The Best Bits of the Week: Prodigal Magazine, Downton Abbey, Rhett Butler, and More
With such a title, it must be Friday, the sweetest of words.
As I mentioned in Wednesday’s post on innovation, each Friday post will focus on all the innovative art spread out over the web and greater world. And there’s no end to it.
Each morning as I read through blogs and new sites, skim photographers’ portfolios, discover hidden tracks, and add more books to my ever-expanding “to read” queue, I’m awed by the talent in this world. The beauty and spirit and drive in each artist (and I’d argue we’re all artists).
But I’m not looking to provide you with an hour’s worth of procrastination and mindless scrolling. My ulterior motive is this: unconscious layering.
What we read, see, hear, experience throughout the day may spark a moment of innovation instantly. But more often than not, it all dissolves and sinks down into the unconscious, simmering until you’ve got something. Something new, something weird, something innovative.
Michael D. Perkins of The Handwritten knows exactly how to capture our attention. As creatives, we’ve already been called “slightly off,” “odd,” or, my personal favorite, “one who marches to the beat of a different drum.” The thought of removing masks is often more idealistic than practical when it comes to writing or creating for an audience, anyone other than yourself and your loyal mother (God bless you, Mama!).
But in this e-book, Perkins gives us permission to be ourselves, and not only that, but also publicize it to the world:
So I stayed the same. I did what experts said to do to grow readership and leverage SEO. And it worked. My blog grew. But . . . I felt like I sold my soul to the devil.
Not to mention, this e-book is free.
This post written by Keith Jennings of Keitharsis struck me as both profound and practical, the idea that we are not one type of person or another but complexities and opposing personalities and conflicting ideas.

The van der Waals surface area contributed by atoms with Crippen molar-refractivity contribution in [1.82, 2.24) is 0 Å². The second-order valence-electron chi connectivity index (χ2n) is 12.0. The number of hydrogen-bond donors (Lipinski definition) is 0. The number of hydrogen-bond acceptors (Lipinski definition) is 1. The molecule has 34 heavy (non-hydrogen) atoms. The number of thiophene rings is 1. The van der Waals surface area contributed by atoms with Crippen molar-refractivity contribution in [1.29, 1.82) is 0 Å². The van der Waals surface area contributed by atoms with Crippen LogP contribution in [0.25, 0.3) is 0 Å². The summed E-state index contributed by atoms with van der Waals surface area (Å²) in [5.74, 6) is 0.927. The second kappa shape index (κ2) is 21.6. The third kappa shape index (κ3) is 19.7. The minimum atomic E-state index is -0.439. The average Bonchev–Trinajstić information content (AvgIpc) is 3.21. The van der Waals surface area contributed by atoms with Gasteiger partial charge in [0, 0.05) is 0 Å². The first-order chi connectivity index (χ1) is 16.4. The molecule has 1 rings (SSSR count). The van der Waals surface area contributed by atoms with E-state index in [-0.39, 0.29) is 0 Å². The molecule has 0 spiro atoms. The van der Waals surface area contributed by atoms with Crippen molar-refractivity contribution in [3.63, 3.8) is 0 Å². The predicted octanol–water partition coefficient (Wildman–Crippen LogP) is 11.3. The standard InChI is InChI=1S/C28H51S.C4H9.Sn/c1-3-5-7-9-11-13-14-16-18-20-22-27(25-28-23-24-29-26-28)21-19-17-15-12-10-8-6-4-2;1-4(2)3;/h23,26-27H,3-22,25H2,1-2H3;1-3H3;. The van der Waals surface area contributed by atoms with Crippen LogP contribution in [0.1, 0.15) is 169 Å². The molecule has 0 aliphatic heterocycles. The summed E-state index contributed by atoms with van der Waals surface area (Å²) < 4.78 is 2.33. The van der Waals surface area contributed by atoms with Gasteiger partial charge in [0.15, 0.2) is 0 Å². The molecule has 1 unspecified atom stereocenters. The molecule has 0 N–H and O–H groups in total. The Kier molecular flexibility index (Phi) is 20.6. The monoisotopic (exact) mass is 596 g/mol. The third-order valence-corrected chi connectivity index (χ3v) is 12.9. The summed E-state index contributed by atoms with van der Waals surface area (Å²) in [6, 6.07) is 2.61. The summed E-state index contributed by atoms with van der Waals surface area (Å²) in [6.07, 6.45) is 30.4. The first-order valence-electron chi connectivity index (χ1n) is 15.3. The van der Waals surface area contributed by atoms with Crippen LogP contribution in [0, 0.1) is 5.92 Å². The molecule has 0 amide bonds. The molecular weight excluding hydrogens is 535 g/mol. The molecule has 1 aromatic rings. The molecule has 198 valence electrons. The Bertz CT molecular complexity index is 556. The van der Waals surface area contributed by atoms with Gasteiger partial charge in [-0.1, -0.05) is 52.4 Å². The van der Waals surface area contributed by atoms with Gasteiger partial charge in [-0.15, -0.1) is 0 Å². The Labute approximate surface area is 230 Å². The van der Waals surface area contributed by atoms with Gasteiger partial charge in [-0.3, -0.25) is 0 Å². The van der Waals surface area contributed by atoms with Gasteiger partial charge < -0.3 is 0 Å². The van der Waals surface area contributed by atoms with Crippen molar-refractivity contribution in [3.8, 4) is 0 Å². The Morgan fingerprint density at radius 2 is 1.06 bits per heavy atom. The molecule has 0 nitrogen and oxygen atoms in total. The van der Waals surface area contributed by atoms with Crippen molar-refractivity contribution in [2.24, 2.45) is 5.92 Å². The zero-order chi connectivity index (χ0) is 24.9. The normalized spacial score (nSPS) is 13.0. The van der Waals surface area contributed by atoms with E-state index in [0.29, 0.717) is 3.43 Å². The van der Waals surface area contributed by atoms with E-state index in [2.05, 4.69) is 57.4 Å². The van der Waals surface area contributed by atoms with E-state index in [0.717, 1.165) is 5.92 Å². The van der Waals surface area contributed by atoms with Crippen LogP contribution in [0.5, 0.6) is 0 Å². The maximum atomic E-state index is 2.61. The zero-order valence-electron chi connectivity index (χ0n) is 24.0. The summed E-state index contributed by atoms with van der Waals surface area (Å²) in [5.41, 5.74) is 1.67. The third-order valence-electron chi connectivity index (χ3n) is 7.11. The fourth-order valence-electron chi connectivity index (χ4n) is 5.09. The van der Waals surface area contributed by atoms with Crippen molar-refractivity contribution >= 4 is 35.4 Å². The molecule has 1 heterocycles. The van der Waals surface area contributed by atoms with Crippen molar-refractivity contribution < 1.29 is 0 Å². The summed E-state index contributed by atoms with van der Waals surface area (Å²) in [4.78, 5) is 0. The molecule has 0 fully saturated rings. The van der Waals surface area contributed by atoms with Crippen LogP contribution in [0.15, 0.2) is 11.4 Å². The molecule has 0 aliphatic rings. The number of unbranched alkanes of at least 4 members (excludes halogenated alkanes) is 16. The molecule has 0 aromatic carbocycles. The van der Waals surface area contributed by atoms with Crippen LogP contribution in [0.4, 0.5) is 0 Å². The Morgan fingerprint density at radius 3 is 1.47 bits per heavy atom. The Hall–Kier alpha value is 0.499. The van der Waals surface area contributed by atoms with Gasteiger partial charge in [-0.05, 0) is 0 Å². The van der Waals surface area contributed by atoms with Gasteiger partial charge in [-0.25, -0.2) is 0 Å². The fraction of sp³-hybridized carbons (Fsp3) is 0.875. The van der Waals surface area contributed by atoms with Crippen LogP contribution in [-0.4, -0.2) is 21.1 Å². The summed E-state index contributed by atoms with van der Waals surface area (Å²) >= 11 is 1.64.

And these tensions within us have the power to deepen our art:
So head to your work space, lean into the tension in your life and let one of those voices in your head rise up and say the unsaid, see the unseen and feel the unfelt.
THREE: Prodigal Magazine
If you don’t already know, Prodigal Magazine will take on a new face this March. Founded by Jason Wenell in 2005 as a space where men could discover Truth “just as it is, naked, raw and real,” Prodigal will soon be a source for both men and women now that it’s being transferred to the capable hands of Darrell and Allison Vesterfelt. Their excitement is catching.
Until March, we must be content with updates from Twitter. Follow @ProdigalMag with me.
FOUR: Downton Abbey
If you haven’t seen this PBS series yet, I don’t want to hear the excuses.
This show is one of the most powerful examples of plot and characterization I’ve seen in a long time. The episodes roll frame by frame like literature, which is all more surprising that it isn’t a Dickens adaptation.
Please, let’s you and me talk Downton developments.
I’ve fallen back in love with these boys as of late.
In recent light of their latest release, here are a few classics to remind you of the good old days [and help you hope for a better future when it comes to subsequent albums]:
1. “The Scientist” off A Rush of Blood to the Head
2. “Shiver” off Parachutes
3. “Death and All His Friends” off Viva la Vida
4. “Til Kingdom Come” off X&Y
SIX: Gone with the Wind
I’m less than a hundred pages from finishing this novel, and all I can think is what took me so long?
I may have a new blog in the making: The Last Southerner to be Whisked Away by the Wind.
So let’s hear your thoughts, your opinions, and your best bits of the week!